Source: Economic Times India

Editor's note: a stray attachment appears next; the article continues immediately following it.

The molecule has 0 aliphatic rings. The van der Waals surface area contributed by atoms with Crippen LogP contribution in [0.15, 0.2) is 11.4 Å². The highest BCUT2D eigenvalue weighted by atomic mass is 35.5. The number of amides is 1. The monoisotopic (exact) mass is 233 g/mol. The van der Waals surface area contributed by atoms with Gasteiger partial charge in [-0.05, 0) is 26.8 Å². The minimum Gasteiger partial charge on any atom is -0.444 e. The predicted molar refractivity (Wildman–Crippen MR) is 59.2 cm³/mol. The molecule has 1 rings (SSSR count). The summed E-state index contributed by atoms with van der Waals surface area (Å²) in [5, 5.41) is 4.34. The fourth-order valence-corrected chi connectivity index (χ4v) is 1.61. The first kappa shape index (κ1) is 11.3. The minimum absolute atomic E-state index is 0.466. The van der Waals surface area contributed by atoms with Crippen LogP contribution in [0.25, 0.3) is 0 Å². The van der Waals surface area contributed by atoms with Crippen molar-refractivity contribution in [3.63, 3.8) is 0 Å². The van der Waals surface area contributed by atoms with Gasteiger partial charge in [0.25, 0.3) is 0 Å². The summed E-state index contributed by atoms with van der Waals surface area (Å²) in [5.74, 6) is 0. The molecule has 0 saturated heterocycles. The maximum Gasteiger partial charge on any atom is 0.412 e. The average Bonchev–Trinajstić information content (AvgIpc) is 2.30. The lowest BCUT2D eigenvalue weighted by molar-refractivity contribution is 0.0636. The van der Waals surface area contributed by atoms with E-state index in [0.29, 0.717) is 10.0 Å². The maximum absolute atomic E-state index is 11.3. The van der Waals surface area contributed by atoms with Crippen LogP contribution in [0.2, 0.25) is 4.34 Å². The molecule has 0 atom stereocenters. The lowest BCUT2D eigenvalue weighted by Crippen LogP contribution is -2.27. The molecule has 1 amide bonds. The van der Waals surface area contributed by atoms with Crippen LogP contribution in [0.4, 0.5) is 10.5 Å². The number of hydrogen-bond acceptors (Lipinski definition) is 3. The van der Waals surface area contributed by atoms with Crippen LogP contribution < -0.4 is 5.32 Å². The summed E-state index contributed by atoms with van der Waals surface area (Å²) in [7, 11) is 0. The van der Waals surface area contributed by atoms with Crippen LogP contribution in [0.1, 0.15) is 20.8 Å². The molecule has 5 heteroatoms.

Turns out, semiconductor manufacturing doesn’t just require multi-billion dollar factories and a lot of smarts, it also takes water. Gallons and gallons of it for every single chip. Better hope there’s no drought.Oops, too late.Just as world leaders, and auto companies, start to panic about a shortage of components, the global center of chipmaking is facing water restrictions that could impact Taiwan’s most important export. Not only is this 500 kilometer stretch of land at the edge of the Pacific home to now-famous Taiwan Semiconductor Manufacturing Co., but it also hosts factories run by Micron Technology Inc., United Microelectronics Corp., Vanguard International Semiconductor Co. and many more. They all make chips that go into everyday products like smartphones, games consoles and cars.In addition to dozens of earthquakes, Taiwan is subject to a handful of typhoons every year. These storms, known elsewhere as hurricanes, can be super destructive, causing floods and power outages. But they do have the upside of dumping tons of water into Taiwan’s reservoirs, typically during the months of June through September.Fortunately and unfortunately, no such storms made landfall last year and the impact is being felt right now, during Taiwan’s driest season.TSMC and the Taiwan government know that this is a problem.